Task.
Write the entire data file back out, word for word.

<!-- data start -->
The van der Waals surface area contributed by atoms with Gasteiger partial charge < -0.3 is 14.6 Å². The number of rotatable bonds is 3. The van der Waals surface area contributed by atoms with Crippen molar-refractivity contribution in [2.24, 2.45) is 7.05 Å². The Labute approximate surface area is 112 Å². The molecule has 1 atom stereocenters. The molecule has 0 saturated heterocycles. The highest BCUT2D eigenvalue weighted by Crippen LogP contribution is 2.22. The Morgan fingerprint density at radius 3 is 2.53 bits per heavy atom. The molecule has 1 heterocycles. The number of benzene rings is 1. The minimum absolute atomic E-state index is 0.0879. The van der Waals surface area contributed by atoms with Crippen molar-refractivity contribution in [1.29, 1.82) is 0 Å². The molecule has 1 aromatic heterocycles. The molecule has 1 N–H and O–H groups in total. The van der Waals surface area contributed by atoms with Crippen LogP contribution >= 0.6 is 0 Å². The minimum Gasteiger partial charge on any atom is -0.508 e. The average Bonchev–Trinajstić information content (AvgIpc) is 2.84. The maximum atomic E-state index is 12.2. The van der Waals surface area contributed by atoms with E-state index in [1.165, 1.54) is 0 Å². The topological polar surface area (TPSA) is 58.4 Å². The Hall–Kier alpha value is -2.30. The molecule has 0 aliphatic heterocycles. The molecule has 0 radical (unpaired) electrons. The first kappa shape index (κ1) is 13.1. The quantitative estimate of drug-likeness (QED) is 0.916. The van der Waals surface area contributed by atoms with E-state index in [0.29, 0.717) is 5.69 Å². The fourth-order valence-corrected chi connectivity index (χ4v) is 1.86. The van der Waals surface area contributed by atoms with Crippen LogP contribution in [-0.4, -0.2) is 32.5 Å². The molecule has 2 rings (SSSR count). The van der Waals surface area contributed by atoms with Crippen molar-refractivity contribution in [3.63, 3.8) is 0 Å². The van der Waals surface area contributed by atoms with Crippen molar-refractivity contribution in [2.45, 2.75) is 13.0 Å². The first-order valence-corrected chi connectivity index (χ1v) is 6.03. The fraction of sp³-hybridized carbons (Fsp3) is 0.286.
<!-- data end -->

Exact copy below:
The van der Waals surface area contributed by atoms with Gasteiger partial charge < -0.3 is 14.6 Å². The number of rotatable bonds is 3. The van der Waals surface area contributed by atoms with Crippen molar-refractivity contribution in [2.24, 2.45) is 7.05 Å². The Labute approximate surface area is 112 Å². The molecule has 1 atom stereocenters. The molecule has 0 saturated heterocycles. The highest BCUT2D eigenvalue weighted by Crippen LogP contribution is 2.22. The Morgan fingerprint density at radius 3 is 2.53 bits per heavy atom. The molecule has 1 heterocycles. The number of benzene rings is 1. The minimum absolute atomic E-state index is 0.0879. The van der Waals surface area contributed by atoms with Crippen molar-refractivity contribution in [1.29, 1.82) is 0 Å². The molecule has 1 aromatic heterocycles. The molecule has 1 N–H and O–H groups in total. The van der Waals surface area contributed by atoms with Crippen LogP contribution >= 0.6 is 0 Å². The minimum Gasteiger partial charge on any atom is -0.508 e. The average Bonchev–Trinajstić information content (AvgIpc) is 2.84. The maximum atomic E-state index is 12.2. The van der Waals surface area contributed by atoms with E-state index in [1.165, 1.54) is 0 Å². The topological polar surface area (TPSA) is 58.4 Å². The Hall–Kier alpha value is -2.30. The molecule has 0 aliphatic heterocycles. The molecule has 0 radical (unpaired) electrons. The first kappa shape index (κ1) is 13.1. The quantitative estimate of drug-likeness (QED) is 0.916. The van der Waals surface area contributed by atoms with E-state index in [0.29, 0.717) is 5.69 Å². The fourth-order valence-corrected chi connectivity index (χ4v) is 1.86. The van der Waals surface area contributed by atoms with Crippen LogP contribution in [-0.4, -0.2) is 32.5 Å². The molecule has 2 rings (SSSR count). The van der Waals surface area contributed by atoms with Crippen molar-refractivity contribution in [3.63, 3.8) is 0 Å². The van der Waals surface area contributed by atoms with Crippen molar-refractivity contribution in [2.45, 2.75) is 13.0 Å². The first-order valence-corrected chi connectivity index (χ1v) is 6.03. The fraction of sp³-hybridized carbons (Fsp3) is 0.286.